" That if the plaintiff in this case was working in a dangerous place, and knew that the cars of the defendant, drawn by horses, passed the point of excavation in which plaintiff was working at stated periods, it was his duty to notice that fact, and get out of the excavation and away from the immediate vicinity of the track while the horses were passing, if they passed on time; and if he did not do so he was guilty of negligence, and not entitled to recover in this action, if that accident was the proximate cause of the injury." The words, " if that accident was the proximate cause of the injury," are unintelligible in the connection in which they are used, and must be disregarded. There was no controversy at the trial as to any of the facts hypothetically stated in the instruction, unless it be on the question whether the place at which the plaintiff was at work was a " dangerous" place. The plaintiff admitted, on the witness-stand, that he knew that the cars, drawn by horses, passed the point at which he was at work every few minutes, and that he did not get out of the excavation and away from the immediate vicinity of the track while the horses were passing. The only fact left to the jury by the instruction, not admitted by the plaintiff, was, whether he was at work at a " dangerous" place; and in legal effect the instruction directed the jury that if the plaintiff was at work in a " dangerous" place, he was guilty of contributory negligence, and could not recover. The term " dangerous" was in no manner explained or qualified by the instruction, nor was the jury informed to what extent or under what circumstances it must have been " dangerous," in order to defeat a recovery. Under this instruction the jury was bound to find for the defendant, even though the place was rendered dangerous solely by reason of the gross negligence of the defendant or its servants, and that, too, without reference to the extent or degree to which it was dangerous, or to the question whether the fact that it was dangerous contributed proximately or only remotely to the injury. The serious injury suffered by the plaintiff conclusively proved that under certain circumstances it was dangerous to be in the excavation when the horses were passing, and the instruction practically took the case from the jury. It wholly ignored and excluded from the jury the question whether the place would not have been safe and free from danger in the absence of negligence on the part of the defendant or its servants; and also the further question, whether, if in any degree dangerous, it was sufficiently so to deter a person of ordinary caution and prudence from remaining in the excavation while the horses were passing. The principles decided in Clayards v. Dethick, 12 Q. B. 439, are strictly analogous to those involved in this case. In that case the defendant had dug a ditch through a narrow alley-way leading from the plaintiff's stable, through which he was obliged to pass in removing his horses to the highway. A very narrow space was left on each side of the ditch, and along one of these spaces the plaintiff attempted to lead his horse, in doing which the horse fell into the ditch and was killed. The action was for the value of the horse, alleged to have been killed through the negligence of the defendant. The defense was that the plaintiff was guilty of contributory negligence in attempting to lead the horse along a place evidently dangerous. But the Court below submitted to the jury the question of the plaintiff's negligence, and this ruling was affirmed in the Court of Queen's Bench.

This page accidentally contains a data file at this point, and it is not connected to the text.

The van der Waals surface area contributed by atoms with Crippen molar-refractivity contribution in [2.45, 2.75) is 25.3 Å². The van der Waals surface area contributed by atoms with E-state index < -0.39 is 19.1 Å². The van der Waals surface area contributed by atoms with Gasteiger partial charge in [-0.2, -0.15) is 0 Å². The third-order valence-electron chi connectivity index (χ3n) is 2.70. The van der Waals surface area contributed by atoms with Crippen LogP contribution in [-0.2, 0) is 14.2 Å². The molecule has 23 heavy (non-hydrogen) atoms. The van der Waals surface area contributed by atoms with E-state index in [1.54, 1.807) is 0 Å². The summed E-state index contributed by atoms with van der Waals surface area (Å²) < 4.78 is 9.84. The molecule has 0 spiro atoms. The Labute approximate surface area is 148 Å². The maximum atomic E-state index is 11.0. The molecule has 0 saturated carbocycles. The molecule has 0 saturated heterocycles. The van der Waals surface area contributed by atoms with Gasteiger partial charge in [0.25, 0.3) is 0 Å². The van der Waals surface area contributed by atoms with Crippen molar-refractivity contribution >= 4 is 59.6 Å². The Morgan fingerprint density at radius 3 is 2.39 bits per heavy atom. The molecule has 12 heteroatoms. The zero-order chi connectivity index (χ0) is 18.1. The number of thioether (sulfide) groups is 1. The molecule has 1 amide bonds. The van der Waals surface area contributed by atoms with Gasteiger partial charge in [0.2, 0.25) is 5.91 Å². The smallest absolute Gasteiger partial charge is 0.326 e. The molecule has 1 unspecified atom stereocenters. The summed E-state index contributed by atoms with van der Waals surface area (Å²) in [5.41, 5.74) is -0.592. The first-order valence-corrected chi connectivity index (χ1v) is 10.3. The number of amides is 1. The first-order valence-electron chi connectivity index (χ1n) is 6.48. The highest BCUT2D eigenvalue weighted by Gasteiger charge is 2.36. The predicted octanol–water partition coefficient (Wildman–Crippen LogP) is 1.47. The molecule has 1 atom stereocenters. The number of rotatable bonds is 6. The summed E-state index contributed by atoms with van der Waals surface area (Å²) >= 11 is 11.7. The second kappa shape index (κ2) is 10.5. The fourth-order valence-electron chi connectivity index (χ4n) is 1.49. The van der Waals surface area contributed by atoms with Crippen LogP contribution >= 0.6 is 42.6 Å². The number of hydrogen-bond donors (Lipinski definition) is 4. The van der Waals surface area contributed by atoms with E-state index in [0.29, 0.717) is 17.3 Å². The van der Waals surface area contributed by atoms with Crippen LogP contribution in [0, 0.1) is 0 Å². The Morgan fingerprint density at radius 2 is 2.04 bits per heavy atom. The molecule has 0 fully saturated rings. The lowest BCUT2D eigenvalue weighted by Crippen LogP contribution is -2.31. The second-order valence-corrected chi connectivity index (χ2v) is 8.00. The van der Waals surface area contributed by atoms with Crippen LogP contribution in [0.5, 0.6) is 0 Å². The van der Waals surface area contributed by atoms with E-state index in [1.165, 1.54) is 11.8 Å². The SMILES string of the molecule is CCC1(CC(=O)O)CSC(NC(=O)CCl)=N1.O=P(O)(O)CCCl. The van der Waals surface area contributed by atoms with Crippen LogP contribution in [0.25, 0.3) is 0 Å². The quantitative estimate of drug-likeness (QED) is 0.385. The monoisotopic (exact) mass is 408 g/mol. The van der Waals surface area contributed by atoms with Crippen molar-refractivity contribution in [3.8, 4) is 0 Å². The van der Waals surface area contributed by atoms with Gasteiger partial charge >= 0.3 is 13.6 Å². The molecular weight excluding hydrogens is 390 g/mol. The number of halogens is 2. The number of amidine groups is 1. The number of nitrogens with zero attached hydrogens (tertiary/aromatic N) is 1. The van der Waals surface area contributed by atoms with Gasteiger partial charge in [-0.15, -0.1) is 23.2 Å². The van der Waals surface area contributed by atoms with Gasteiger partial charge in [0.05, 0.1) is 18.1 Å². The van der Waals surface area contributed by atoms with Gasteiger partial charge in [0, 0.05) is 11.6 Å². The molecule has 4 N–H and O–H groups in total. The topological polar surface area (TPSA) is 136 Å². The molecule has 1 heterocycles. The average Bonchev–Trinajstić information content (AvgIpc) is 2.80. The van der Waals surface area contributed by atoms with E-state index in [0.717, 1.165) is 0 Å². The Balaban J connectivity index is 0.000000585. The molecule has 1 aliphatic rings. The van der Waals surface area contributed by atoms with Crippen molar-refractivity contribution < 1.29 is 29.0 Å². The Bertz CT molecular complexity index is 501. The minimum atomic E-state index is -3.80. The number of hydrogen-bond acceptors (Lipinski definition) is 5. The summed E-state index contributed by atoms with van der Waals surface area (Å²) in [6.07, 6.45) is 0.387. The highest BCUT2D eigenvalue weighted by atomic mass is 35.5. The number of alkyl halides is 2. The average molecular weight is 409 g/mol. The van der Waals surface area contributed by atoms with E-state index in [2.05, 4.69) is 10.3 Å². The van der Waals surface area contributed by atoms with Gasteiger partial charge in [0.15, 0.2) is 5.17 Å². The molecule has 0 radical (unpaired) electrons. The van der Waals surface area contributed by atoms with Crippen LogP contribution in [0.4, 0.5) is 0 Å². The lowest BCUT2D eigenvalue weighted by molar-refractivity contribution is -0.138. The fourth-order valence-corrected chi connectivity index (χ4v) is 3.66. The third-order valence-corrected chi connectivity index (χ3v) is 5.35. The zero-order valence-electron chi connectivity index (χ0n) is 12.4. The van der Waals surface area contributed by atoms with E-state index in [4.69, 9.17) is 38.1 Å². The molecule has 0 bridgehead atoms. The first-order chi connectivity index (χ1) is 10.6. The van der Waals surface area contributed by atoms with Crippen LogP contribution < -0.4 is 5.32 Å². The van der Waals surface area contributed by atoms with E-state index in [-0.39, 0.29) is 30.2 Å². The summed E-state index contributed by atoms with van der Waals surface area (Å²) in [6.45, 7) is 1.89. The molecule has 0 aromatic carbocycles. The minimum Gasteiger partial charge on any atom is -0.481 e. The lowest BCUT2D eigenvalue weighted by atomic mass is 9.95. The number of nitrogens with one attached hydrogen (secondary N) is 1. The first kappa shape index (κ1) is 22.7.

Patterson, J., said: " The whole question was, whether the danger was so obvious that the plaintiff could not in common prudence make the attempt. This was properly left to the jury."
Coleridge, J., said the question was properly left to the jury, " whether the plaintiff acted as a man of ordinary prudence would have done, or rashly and in defiance of warning. The plaintiff was not bound to abstain from pursuing his livelihood because there was some danger. It was necessary for the defendant to show a clear danger and a precise warning." So in the case at bar, the plaintiff had a right to pursue his work in the excavation, unless " the danger was so obvious" that " he could not with common prudence" continue it.